General, How to, Problem solving


Taiwo Williams Written by Taiwo Williams · 2 min read >

I guess one of the quirks of having a multi-disciplinary facilitator is that you are never sprung for discussion topics during a session. On one of the sessions for our data analytics course (the very first one actually) our facilitator, in his explanation of how and why data is used to influence decisions made one of his fifteen (per class) external reading recommendations. He suggested that each member of the class read and understand the book, Nudge: Improving Decisions about Health, Wealth and Haziness by Richard Thaler (a renowned behavioural economist) and Cass Sunstein (Harvard Law School Professor). This suggestion was sandwiched between an explanation of the link between statistics and the treaty of Westphalia AND a monologue of how his course was going to show us real pepper so naturally, it was lost in crowded minds. However, after the smoke of R programming language, 86 chapters of an excel book and about 7 other monologues had cleared, I searched out ‘Nudge’ and found out as much about as I could. I must say, I did not regret this decision. I’ll attempt to share a few of the principles I found helpful for a clearer understanding of data analytics as well insight into human behaviour.

The book essentially popularized the “nudge theory” which is defined as an approach to understanding and influencing human behaviour by designing and offering free choices to people so that their decisions will produce more useful outcomes for themselves and the society at large.


  • Libertarian Paternalism:

“…when we use the term ‘libertarian’ to modify the word ‘paternalism’, we simply mean ‘liberty-preserving’…”

By this statement, the pair indicated that the freedom of people to make their own choices should be protected by the leadership and/or those responsible for the people (these were referred to as choice architects. In some way, we are all choice architects). They illustrated this by comparing ‘putting fruit at eye-level’ to ‘banning junk food’, insisting that the former counts as nudging while the latter definitely doesn’t.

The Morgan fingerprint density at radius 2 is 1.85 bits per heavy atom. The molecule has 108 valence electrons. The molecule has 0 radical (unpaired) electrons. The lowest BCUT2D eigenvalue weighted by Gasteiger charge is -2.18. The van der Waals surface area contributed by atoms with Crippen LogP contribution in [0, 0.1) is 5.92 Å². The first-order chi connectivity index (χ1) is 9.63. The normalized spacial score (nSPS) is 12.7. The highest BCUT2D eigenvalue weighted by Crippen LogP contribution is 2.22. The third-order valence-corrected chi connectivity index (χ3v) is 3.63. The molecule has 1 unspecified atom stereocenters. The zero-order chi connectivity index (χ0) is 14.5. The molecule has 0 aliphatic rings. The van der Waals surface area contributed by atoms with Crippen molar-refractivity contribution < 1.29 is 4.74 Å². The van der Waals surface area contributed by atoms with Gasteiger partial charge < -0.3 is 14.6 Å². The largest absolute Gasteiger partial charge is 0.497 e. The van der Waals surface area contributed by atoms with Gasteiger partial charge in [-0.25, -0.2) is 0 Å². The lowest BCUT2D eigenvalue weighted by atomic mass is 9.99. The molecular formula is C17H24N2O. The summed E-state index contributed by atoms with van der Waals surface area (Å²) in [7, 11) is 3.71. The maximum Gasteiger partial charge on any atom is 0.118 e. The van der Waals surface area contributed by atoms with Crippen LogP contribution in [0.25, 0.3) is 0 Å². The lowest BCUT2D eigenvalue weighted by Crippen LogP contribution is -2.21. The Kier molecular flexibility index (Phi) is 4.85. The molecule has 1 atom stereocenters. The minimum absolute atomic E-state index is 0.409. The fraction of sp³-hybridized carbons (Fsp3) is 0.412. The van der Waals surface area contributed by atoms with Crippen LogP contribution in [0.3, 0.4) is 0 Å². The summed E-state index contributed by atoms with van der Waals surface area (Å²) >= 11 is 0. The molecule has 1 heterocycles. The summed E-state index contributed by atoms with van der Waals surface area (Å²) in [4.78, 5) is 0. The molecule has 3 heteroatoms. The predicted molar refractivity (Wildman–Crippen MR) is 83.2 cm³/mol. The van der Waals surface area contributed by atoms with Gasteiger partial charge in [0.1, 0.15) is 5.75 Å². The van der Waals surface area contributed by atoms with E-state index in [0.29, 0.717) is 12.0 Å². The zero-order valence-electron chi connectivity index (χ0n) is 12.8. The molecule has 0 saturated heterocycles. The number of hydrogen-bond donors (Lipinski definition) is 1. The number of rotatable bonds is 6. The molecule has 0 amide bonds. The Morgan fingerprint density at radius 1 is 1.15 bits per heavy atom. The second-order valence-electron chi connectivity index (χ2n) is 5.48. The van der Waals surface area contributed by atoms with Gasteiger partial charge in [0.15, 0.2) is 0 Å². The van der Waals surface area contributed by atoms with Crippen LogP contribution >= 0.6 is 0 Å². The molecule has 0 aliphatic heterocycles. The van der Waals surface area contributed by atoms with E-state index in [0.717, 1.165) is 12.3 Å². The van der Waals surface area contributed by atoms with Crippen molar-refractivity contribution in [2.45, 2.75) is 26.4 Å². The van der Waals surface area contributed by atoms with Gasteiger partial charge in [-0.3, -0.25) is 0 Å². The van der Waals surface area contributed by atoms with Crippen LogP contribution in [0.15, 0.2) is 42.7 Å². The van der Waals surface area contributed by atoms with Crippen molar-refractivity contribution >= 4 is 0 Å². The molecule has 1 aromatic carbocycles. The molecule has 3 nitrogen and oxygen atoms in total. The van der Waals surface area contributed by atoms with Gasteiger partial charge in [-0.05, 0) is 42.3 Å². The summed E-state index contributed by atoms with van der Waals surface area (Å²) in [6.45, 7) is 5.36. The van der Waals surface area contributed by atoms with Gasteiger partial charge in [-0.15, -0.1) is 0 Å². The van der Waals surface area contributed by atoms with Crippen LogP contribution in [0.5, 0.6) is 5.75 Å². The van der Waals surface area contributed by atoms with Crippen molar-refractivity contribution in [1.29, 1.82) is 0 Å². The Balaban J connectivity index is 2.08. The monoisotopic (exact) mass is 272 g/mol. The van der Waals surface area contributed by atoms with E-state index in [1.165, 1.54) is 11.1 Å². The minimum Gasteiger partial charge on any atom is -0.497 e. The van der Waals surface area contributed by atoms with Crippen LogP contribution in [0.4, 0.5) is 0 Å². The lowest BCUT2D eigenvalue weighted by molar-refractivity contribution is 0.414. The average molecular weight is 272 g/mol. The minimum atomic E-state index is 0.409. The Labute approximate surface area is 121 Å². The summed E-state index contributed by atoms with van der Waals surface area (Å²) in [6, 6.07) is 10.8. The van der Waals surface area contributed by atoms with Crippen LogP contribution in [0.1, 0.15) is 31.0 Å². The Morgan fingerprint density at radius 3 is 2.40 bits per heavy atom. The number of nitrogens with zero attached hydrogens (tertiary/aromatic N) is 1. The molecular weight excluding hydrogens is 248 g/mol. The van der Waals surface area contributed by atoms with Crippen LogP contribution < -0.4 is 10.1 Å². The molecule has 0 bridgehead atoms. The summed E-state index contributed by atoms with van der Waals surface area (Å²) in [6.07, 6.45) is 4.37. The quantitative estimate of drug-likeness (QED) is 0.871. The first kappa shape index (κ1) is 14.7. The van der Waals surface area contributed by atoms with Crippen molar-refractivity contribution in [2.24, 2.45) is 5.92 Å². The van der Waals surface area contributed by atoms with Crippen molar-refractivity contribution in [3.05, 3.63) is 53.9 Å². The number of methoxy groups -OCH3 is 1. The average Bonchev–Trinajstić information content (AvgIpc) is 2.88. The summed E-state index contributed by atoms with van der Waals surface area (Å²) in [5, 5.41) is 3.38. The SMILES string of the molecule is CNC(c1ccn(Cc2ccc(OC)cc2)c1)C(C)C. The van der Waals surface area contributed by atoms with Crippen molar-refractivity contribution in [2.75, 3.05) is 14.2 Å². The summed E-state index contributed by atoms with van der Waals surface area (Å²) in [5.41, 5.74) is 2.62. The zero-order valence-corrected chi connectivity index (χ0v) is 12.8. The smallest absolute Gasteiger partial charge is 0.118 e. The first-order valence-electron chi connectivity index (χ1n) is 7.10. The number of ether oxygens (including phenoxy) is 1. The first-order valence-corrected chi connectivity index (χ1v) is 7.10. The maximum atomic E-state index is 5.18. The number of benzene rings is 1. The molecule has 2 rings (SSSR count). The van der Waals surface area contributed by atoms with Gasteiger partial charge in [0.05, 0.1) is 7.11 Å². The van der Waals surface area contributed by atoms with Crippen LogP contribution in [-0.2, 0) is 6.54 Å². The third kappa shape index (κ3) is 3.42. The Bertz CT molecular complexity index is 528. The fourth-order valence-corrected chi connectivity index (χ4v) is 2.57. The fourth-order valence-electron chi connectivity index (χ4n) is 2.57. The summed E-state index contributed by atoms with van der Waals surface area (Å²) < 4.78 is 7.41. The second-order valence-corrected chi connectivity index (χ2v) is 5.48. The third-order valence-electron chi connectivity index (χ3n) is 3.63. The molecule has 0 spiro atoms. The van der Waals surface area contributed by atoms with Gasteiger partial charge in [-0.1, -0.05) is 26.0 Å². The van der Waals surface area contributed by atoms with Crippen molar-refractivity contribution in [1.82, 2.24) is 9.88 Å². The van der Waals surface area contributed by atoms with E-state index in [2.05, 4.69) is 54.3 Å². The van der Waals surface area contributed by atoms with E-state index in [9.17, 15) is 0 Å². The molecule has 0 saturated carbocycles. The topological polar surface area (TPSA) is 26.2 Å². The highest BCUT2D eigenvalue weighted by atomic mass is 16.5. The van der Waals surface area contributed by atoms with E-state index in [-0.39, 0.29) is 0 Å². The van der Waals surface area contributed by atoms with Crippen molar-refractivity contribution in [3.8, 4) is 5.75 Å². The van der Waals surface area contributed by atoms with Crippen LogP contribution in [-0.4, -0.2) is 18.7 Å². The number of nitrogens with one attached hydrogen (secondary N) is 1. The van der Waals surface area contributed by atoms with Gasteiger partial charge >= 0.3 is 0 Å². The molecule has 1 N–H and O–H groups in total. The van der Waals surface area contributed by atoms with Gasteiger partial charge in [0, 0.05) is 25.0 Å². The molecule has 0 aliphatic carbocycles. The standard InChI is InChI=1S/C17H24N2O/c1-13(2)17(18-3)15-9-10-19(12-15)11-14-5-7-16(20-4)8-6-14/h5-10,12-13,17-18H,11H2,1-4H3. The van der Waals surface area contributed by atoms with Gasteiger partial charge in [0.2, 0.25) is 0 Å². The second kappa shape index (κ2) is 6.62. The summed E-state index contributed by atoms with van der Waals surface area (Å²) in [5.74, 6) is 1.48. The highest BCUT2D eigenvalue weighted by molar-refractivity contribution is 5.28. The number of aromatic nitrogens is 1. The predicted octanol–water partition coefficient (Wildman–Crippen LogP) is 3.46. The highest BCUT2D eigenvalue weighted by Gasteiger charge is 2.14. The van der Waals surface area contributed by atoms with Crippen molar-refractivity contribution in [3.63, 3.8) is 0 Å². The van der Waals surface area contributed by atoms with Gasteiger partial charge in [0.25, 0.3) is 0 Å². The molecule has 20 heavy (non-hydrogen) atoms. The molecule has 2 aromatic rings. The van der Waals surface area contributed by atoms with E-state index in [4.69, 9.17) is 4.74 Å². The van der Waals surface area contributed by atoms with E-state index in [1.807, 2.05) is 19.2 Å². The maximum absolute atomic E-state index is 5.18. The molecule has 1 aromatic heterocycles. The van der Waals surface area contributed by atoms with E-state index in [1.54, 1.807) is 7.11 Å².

• Anchoring:

The book explained this with an experiment carried on a group of people. They were asked how happy they are and then when last they had been on a date. Initially, both questions recorded a low correlation. However, when reversed, it was noticed that most people attributed their happiness to their dating life.

  • Availability Bias/Heuristic:

This points out that the greater the commonness or prominence of a thing is, the more likely it is to be perceived as valid and trustworthy. Music promotion platforms and other mass media use this principle heavily.

  • Risk/Loss Aversion Principle:

What choice are you most likely to make between keeping your savings and putting it on the outcome of a coin toss for a chance to attain more? Thaler and Sunstein opine that most people are risk averse and would rather keep their possession. Ironically, this method is used frequently by investment seekers.

  • Spotlight Effect:

This particular principle has helped me greatly with my public speaking and conduct in public. It simply explains that people don’t care as much as we (tend to) think they do. Sometimes we invite undue pressure on our actions and decisions by over-estimating their significance to those around.

There are still several other biases discussed in the book (and in a SHOCKING turn of events I find myself recommending it for ‘external reading’) like Representativeness, status quo bias and temptation bias (which bring the ‘What’s in it for me?’ factor to light). However, I conclude this epistle by stating that without a nudge, people can be overwhelmed by choices in complex situations, a result of which ranges from an embarrassing date proposal to a lack of retirement plans.

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